NPS / Nick Fuechsel
Like other islands vulnerable to exotic species, the Dry Tortugas support a population of black rats (Rattus rattus). Rats have inhabited the Tortugas probably since the arrival of humans. Though the size of the rat population is controlled through abatement efforts, rats may be encountered as they forage through campsites looking for food. Campers are most affected by this nuisance rat population and are made aware, through site bulletins and ranger education, of the need to safeguard food. The only reliable way to protect food and protect damage to gear is to store your food and food trash in hard-sided containers. Rats will chew through tents or backpacks if they smell food and can also climb the provided hanging posts.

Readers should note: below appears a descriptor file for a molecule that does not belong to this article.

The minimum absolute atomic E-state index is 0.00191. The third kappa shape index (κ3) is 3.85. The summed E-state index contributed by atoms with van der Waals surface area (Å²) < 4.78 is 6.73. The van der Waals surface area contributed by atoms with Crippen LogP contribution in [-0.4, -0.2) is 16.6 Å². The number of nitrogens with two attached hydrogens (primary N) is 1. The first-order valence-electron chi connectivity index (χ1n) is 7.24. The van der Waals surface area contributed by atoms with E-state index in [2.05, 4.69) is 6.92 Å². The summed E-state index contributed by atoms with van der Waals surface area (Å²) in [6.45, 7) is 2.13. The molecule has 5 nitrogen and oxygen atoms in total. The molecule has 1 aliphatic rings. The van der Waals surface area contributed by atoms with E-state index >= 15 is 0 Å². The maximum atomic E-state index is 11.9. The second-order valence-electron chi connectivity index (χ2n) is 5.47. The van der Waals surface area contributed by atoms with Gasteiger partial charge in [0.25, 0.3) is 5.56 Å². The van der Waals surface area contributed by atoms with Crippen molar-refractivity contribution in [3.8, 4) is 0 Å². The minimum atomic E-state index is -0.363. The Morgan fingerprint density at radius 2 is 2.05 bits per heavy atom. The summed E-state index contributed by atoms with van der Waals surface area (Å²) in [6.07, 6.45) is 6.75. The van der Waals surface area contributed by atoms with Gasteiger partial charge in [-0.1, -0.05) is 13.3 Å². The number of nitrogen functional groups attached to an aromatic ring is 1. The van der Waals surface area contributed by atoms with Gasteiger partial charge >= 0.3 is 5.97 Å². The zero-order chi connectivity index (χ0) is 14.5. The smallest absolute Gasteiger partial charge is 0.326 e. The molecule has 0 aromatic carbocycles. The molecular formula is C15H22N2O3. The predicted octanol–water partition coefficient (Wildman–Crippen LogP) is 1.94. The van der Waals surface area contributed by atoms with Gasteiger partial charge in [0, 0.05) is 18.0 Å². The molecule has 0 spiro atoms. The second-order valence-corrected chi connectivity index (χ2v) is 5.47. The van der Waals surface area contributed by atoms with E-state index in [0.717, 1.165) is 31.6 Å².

Photo courtesy of Eloise M. Pratt
Rats also can potentially affect nesting sea turtle and bird activities through predation of eggs. The Dry Tortugas provide critically valuable nesting habitat for vulnerable wildlife such as sea turtles and sooty terns because of the lack of native mammalian predators like raccoons and fox. Because one of the mission goals of the National Park Service is to ensure that native plants and animals are not impaired by invasive exotic plants or animals, abatement efforts against the rat population take place regularly.
Did You Know?
Between the months of March and September, some 100,000 sooty terns will come to nest on the islands of the Dry Tortugas. They are joined by brown noddies, roseate terns, double-crested cormorants and brown pelicans.